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Comic Review: Star Wars: Crimson Empire III – Empire Lost #3
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Star Wars: Crimson Empire IIIStar Wars: Crimson Empire III – Empire Lost #3
Written by Mike Richardson and Randy Stradley
Pencils by Paul Gulacy
Colors by Michael Bartolo
Cover Art by Dave Dorman
Dark Horse Comics
Release Date: December 28, 2011
Cover Price: $3.50

The ongoing Crimson Empire III saga continues, now in its third issue, opening with a surprise appearance by Han Solo – with a story that finally progresses with more action and decision by our main character, former Imperial Guard Kir Kanos, swept and maneuvered into actions that are (perhaps) beyond his control.

Following the previous issue, which was mildly disappointing due to the lack of Kanos, the third issue quickly rectifies this with a great deal of interaction with (and action taken by) our main character. Detained by Boba Fett and delivered into the hands of a rogue Imperial operation (unsanctioned by Admiral Pellaeon), Kanos discovers that the man in charge of the hidden base is a man called Devian.

It’s revealed in this issue that Devian, a former assassin utilized by the long dead Emperor Palpatine, is in charge of this hidden Imperial offshoot – determined to destroy the New Republic; AND the Empire, only to exchange it for his demented vision. The antagonist attempts to persuade Kanos that his vision is in the same vein as that of Palpatine’s, trying to woo the Guardsman into his employ by stroking his devotion to the Emperor.

Kanos, of course, doesn’t want anything to do with it. He’s an independent individual now, and although still devoted to the vision of Emperor Palpatine, has no interest in Devian’s plans, and that brings us to our main action…

Kanos embarks upon an extraordinary escape from Devian’s hidden base, which is exquisitely depicted by the wonderful artwork of Paul Gulacy. Writers Mike Richardson and Randy Stradley wisely use little words during these sequences, allowing Gulacy’s craftsmanship to beautifully let the events unfold – and to re-emphasize Kir Kanos’ remarkable abilities in strengths, stealth, and intelligence. The coloring used by Michael Bartolo in this sequence is a little brighter than expected; but mostly suit Gulacy’s art and the script. But while little text is employed in this great sequence, it does lead me to my main criticism.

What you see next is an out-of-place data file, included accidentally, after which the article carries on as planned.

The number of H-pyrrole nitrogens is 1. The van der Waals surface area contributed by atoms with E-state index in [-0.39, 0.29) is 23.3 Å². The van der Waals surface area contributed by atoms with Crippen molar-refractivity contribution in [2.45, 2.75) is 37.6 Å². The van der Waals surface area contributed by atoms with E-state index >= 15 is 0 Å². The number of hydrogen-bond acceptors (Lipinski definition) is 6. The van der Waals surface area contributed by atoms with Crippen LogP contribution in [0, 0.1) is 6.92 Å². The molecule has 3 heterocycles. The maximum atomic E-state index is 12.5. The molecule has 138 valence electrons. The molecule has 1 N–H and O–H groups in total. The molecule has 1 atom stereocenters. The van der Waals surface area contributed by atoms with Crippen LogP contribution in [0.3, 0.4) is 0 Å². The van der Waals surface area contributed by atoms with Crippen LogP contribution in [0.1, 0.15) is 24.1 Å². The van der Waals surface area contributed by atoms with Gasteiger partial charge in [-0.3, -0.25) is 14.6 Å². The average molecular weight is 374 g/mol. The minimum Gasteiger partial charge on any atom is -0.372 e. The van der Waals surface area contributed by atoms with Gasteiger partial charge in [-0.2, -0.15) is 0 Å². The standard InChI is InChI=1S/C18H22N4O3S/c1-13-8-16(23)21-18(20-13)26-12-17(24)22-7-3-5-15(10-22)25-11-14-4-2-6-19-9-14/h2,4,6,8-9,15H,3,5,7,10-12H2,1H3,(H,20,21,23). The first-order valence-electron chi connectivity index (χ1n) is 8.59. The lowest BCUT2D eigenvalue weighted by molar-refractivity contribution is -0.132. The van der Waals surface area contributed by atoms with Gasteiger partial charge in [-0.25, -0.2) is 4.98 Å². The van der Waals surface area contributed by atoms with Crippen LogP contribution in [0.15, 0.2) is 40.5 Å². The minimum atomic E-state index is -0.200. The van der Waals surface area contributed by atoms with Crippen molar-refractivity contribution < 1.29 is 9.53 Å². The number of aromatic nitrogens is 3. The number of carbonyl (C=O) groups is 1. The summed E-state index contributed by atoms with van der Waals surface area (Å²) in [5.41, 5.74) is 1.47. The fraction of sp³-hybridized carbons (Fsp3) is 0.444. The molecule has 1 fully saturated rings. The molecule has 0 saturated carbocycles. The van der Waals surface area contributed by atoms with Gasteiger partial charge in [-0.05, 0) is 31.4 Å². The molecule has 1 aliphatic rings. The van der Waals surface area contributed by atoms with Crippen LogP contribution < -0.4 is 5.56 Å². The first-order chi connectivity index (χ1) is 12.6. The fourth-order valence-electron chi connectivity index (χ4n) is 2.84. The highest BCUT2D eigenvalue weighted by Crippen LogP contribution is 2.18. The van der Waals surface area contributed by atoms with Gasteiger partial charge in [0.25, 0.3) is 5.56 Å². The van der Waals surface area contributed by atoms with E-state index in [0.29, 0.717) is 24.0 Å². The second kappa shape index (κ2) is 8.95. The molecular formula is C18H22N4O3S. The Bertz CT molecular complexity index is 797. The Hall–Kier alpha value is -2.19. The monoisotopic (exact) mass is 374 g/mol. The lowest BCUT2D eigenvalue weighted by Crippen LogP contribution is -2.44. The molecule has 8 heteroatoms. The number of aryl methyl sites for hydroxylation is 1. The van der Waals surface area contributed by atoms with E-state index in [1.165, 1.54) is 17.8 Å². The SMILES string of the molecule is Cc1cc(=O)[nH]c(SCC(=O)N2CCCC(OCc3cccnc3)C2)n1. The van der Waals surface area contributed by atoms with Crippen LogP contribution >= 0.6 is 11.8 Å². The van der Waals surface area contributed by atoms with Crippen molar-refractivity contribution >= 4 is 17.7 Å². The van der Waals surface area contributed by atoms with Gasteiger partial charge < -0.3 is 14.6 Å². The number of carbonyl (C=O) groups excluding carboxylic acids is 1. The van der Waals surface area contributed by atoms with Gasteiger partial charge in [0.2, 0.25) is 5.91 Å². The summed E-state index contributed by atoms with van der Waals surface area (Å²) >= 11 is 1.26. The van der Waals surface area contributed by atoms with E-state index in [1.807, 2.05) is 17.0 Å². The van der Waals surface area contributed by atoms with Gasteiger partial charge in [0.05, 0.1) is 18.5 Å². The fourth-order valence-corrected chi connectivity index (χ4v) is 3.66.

Within this issue, there is another sequence in which Devian explains his backstory, intentions, and proposals to Kanos. Understandably, this exposition is needed for the progression of the tale. However, in the context of this issue, Devian’s dialogue seems to overtake three or four pages. The text dominates these pages, nearly defeating the purpose of allowing the art to help tell the story. While I understand the need for exposition moments in a story, considering the lack of Kanos action in the previous issue, I can’t understand why it was dispersed across the two issues to allow a smoother story flow. Perhaps overall in the inevitable trade paperback, it will flow seamlessly; but within the context of singular issues, this seems like a terribly wasted opportunity.

Notwithstanding this minor criticism, the issue overall is a big improvement on #2. We finally get to see Han Solo, away on an extended mission against Imperial Remnant forces. Luke Skywalker reappears in this issue, hinting that he knows more about Devian (and perhaps Kanos) than he has previously let on. Expanded Universe fans would be happy to know that Feena D’asta appears in hologram form, delivering a message to Chief of State Leia Organa Solo and Mirith Sinn, hinting at the eventual peacetime that would be finally consolidated in Timothy Zahn‘s Hand of Thrawn duology.

Star Wars

Back on the artwork for a moment: more of Gulacy’s and Bartolo’s work are also worth remarking on. The color palettes and lights/darks employed for specific moments are eye-catching – but also key to moments in the story. The interrogation sequence is placed in a darkened room, highlighting not only the literal moment, but daring to show that elements of the hopeful New Republic also have their threatening sides as well.

Dave Dorman‘s cover artwork is phenomenal yet again, as expected, and (as he mentioned in a comment on our preceding review) is a nice accurate reflection of Kanos’ actions portrayed through this specific issue. I can’t say enough nice things about Dorman’s work, having been a fan for many years; but this cover in particular is a very refined action shot that would also serve well as a framed picture or poster.

Overall, issue #3 of Crimson Empire III is an improvement on the previous chapter, with a swift kick-up-the-butt back to some action. Despite the domineering exposition on a few pages, the rest of the story holds up this issue, complete with cameo appearances that begin to tell another side to the tale. We are now pretty much at the halfway mark of CE3, and I am vastly looking forward to the next issue.

Overall Rating: 4 out of 5

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